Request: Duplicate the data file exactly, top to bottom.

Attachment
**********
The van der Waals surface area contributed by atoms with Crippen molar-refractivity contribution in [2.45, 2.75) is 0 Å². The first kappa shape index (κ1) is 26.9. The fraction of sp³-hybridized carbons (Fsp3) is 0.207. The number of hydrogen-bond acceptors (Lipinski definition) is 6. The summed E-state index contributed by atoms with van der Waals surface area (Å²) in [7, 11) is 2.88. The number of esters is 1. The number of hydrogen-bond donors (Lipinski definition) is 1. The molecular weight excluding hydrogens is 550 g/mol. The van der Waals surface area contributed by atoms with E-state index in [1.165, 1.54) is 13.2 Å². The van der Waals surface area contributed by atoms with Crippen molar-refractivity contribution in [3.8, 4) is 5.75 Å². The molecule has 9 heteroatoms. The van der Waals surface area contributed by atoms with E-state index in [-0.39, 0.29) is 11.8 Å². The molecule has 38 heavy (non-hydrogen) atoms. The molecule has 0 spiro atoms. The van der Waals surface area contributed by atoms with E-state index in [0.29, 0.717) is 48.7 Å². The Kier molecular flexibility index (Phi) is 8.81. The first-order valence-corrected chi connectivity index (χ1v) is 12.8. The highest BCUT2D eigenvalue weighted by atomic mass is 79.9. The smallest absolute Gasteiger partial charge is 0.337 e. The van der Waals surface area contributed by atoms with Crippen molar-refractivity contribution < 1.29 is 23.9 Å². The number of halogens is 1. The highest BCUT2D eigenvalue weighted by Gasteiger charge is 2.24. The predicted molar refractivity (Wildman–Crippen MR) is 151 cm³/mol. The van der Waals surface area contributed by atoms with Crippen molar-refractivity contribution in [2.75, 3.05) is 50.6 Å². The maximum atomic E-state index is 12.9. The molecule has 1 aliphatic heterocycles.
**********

The van der Waals surface area contributed by atoms with Crippen molar-refractivity contribution in [2.45, 2.75) is 0 Å². The first kappa shape index (κ1) is 26.9. The fraction of sp³-hybridized carbons (Fsp3) is 0.207. The number of hydrogen-bond acceptors (Lipinski definition) is 6. The summed E-state index contributed by atoms with van der Waals surface area (Å²) in [7, 11) is 2.88. The number of esters is 1. The number of hydrogen-bond donors (Lipinski definition) is 1. The molecular weight excluding hydrogens is 550 g/mol. The van der Waals surface area contributed by atoms with E-state index in [1.165, 1.54) is 13.2 Å². The van der Waals surface area contributed by atoms with Crippen molar-refractivity contribution in [3.8, 4) is 5.75 Å². The molecule has 9 heteroatoms. The van der Waals surface area contributed by atoms with E-state index in [-0.39, 0.29) is 11.8 Å². The molecule has 38 heavy (non-hydrogen) atoms. The molecule has 0 spiro atoms. The van der Waals surface area contributed by atoms with E-state index in [0.29, 0.717) is 48.7 Å². The Kier molecular flexibility index (Phi) is 8.81. The first-order valence-corrected chi connectivity index (χ1v) is 12.8. The highest BCUT2D eigenvalue weighted by atomic mass is 79.9. The smallest absolute Gasteiger partial charge is 0.337 e. The van der Waals surface area contributed by atoms with Crippen molar-refractivity contribution < 1.29 is 23.9 Å². The number of halogens is 1. The highest BCUT2D eigenvalue weighted by Gasteiger charge is 2.24. The predicted molar refractivity (Wildman–Crippen MR) is 151 cm³/mol. The van der Waals surface area contributed by atoms with Crippen molar-refractivity contribution in [2.75, 3.05) is 50.6 Å². The maximum atomic E-state index is 12.9. The molecule has 1 aliphatic heterocycles.